the leisure diaries, vol. 66 “the unfathomable, infinite void"

In this week's Casamara Club diaries, Jason shares a few indie magazine recs. Plus, he's over supernatural Viking mysticism and onto supernatural cowboy nihilism.

Hi Erica, 

Is it leisure time already?
 
You already know I'm the year-round proprietor of an old west cantina for feral cats in my backyard. But for the last few weeks, the bird feeder is where the action is. Alongside the usual cardinals, robins, and grackles, a small family of red flickers moved in last week, and a lone goldfinch just pulled up looking for trouble. (By the way, if you don't have the Merlin Bird ID app on your phone, it's worth grabbing. I've found it to be the easiest way to get to know your local birds by sound, color, and plain old popularity.)
 
You put Ann Friedman's newsletter on my radar back in volume 55, and her letter last week ("Independent Reading Pt. 1") included a fun list of indie magazines worth checking out. Here were some of the highlights from my week of independent reading:
 
Culture magazine The Drift ran a great piece called "What Was the TED Talk" by Oscar Schwartz, putting his finger on the uncanny feeling those talks tend to give me — creating the sensation of learning, without offering new information or comprehension. If you've ever watched a TED Talk expecting to learn something, but walked away feeling like you just finished a whole bag of Cheetos, this piece is for you.
 
I'm also really enjoying Aeon magazine. No need to pick up Lina Zeldovich's "The Power of Sh*t: A short biography of human excrement and its value" while you're eating, but this was an otherwise great read about how poorly managed our waste systems are, destroying our waterways, undermining our agriculture, and costing us all more money. And since it's on brand for the leisure diaries, "F*ck Work: What if jobs are not the solution but the problem" by James Livingston is an oldie-but-goodie with a fairly straightforward thesis: it's getting harder to maintain that jobs are necessary to build character in an economy where a quarter of all the full-time jobs pay less than poverty wages, half of all workers are eligible for food stamps, and the wealthiest people tend to be grifters and criminals, from big bankers funding terrorism to startup scammers like WeWork's Adam Neumann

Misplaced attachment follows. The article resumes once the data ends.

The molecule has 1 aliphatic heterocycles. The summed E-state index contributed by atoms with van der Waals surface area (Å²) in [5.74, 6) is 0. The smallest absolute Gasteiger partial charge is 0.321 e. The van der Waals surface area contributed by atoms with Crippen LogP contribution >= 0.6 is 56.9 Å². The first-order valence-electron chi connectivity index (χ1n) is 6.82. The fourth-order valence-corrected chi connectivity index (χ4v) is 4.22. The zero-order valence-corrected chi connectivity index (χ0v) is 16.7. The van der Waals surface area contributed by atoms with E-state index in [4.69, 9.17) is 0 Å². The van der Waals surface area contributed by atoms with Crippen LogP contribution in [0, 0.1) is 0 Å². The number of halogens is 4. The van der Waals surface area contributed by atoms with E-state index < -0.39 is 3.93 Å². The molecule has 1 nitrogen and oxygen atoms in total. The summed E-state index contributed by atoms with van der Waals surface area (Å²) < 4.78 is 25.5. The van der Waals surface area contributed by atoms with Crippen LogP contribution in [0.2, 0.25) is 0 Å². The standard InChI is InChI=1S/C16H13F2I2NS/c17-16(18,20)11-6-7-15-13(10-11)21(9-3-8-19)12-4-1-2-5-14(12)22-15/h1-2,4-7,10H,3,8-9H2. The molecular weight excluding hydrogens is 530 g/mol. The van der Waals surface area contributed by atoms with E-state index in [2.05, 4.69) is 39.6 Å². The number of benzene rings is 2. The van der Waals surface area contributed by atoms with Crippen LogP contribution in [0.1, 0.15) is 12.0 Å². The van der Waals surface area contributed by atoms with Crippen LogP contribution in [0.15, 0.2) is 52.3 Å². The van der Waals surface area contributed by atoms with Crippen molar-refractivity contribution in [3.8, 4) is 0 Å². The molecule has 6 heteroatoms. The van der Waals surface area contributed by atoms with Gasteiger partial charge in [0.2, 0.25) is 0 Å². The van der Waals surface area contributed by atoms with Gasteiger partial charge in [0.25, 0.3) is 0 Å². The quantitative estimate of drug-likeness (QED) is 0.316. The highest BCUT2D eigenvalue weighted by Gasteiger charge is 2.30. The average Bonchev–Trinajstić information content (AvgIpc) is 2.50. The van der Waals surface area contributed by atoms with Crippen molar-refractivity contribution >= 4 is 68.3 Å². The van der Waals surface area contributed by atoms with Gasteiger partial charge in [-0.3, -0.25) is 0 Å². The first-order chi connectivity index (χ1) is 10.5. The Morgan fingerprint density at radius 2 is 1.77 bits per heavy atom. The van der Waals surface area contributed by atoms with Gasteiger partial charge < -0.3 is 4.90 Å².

Now, since I can't get out of here without making a TV recommendation, how about Outer Range on Amazon Prime? Call it a vaguely nihilist, supernatural neo-Western, about a rancher (Josh Brolin) who's trying to keep his sons out of trouble, stop a wealthy, politically connected neighbor from taking a piece of his family's land, and figure out what's up with that unfathomable, infinite void opening up on the west pasture. It's angling to do for the Western what True Detective season one did for the police procedural, and scratching an itch I didn't even know I had. (It's also worth mentioning that three of my favorite shows of the last few years — Atlanta, Better Call Saul, and Barry — are all back with new seasons ranging from very good to excellent.)
 
Anyway, what have you been up to? Looking forward to hearing all about it next week...
 
In leisure,
Jason 

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